In 2015, the Cowboys were undaunted. Surely Romo's health is fine and Weeden will be fine as his backup --which could only mean they don't think he will have to play (Narrator: He did have to play). Romo was predictably hurt again in Week 2 of 2015, in which point Weeden was inserted and engineered 3 consecutive losses in which the coaching staff clearly asked him to check down repeatedly for mysterious reasons given that he had been in the offense for over a year. They panic-traded for Matt Cassel and then rushed to sign Kellen Moore to the practice squad (and then promoted him when it was clear Weeden and Cassel had no solutions) when the Lions released him on cutdown day. Moore was previously undrafted but grew into the backup role in Detroit under - yes, Scott Linehan.
I will give Moore this, in 2015 after Weeden and Cassel, his willingness to sling the ball all over the field was a breath of fresh air. He was not scared of the moment and he wasn't overly cautious. He had a very limited arm, but he wasn't willing to play like it - for better or for worse.
Then, riding in on a horse, was Dak Prescott to not only save the backup QB position, but to quickly replace Tony Romo as well. Nobody can articulate just how amazing Prescott has been to just about everything that has anything to do with the Cowboys organization. He has already exceeded any normal expectation level for any 4th round draft pick quarterback. Already.
But, with that comes a great problem. No longer are you hoping that he could be the best backup QB Tony Romo has ever had (not a steep mountain). But, now you are trying to find him a backup. The problem? The Cowboys haven't been looking very hard.
They have felt that Kellen Moore will be fine. Like Brad Johnson, Kyle Orton, and Weeden, that could only mean that they assume he won't need to play. And the only thing that can expose the folly is by making him play in actual games. Let's hope that doesn't happen, but even in exhibitions it is clear that Cooper Rush can give him a real run for his money. Nobody is doubting his mental capacity as a future coach, and Jason Garrett may relate and Scott Linehan may consider him a young apprentice and coach-in-waiting.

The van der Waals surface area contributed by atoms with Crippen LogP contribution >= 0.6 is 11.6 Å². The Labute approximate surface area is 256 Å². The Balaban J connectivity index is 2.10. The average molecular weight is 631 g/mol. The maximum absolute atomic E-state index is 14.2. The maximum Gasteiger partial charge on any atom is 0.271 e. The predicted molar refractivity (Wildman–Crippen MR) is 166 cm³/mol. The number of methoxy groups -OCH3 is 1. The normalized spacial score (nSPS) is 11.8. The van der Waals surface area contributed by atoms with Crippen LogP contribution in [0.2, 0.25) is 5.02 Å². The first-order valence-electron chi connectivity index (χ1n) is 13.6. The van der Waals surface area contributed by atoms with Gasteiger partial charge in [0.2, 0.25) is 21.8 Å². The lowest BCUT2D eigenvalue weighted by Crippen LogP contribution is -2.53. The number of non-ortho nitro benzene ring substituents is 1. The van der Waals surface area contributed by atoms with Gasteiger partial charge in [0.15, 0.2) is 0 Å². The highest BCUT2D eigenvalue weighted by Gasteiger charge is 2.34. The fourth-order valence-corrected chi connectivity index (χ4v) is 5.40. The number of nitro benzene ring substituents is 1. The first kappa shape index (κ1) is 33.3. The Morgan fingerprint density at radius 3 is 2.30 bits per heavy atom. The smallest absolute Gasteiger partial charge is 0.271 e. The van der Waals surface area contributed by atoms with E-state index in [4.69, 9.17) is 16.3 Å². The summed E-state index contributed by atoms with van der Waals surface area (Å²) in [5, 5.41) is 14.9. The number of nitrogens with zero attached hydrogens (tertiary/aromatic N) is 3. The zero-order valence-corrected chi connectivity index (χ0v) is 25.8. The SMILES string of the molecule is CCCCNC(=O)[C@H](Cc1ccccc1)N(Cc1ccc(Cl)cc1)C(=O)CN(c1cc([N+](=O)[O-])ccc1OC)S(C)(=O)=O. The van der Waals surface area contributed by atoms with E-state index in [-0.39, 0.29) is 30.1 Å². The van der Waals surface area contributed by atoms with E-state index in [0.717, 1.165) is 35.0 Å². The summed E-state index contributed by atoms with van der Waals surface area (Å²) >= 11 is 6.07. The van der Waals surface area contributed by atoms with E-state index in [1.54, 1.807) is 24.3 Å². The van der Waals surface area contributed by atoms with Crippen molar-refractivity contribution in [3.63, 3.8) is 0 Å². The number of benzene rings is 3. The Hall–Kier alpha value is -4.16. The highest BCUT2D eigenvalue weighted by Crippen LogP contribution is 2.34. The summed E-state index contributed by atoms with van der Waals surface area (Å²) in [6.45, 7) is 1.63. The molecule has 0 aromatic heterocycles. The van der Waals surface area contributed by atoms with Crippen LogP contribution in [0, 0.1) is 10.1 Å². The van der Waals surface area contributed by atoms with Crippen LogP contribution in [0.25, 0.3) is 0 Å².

But, can he do all you can realistically hope a backup QB can do? Go 2-2 or 3-3 over a 4-6 week absence from your QB1? I don't think I can see it. And I don't think he is even in a competition. I think they decided on Kellen Moore long ago and the other's don't have an honest chance. That doesn't mean I am ready for the Cooper Rush show or even Luke McCown. Rush may have something, but I don't think he can be anything beyond a future piece after a year on the back of the roster or practice squad. In fact, much like my Darren McFadden apprehension, it isn't that there is a much better solution on the roster. Rather, it is curious that they have done so little to try to create competition or upgrade a spot that, frankly, seems easy to upgrade. It has led me to believe that if Prescott is gone for 6 weeks, their primary solution will be to speed-dial Romo again. He might laugh at them, but I swear that must be the plan. Otherwise, they are just being reckless.
You know, reckless at backup QB, like they were many other years since I have covered them. It seems the solution has been to hope their QB doesn't get hurt. They aren't the only team in the league to feel that way - many teams take that approach, it seems. But, we don't cover those teams. We cover a team that has been bit by this strategy enough times to suggest you would think they would have a better plan than this by now.
Reports surfaced this weekend that the Cowboys are now officially concerned about QB2. That probably means nothing because asking a QB to join your organization in late August is never easy with everything that a QB has to know to have a chance to compete. But it staggers the mind that they are just discovering that Moore might not inspire confidence throughout the organization.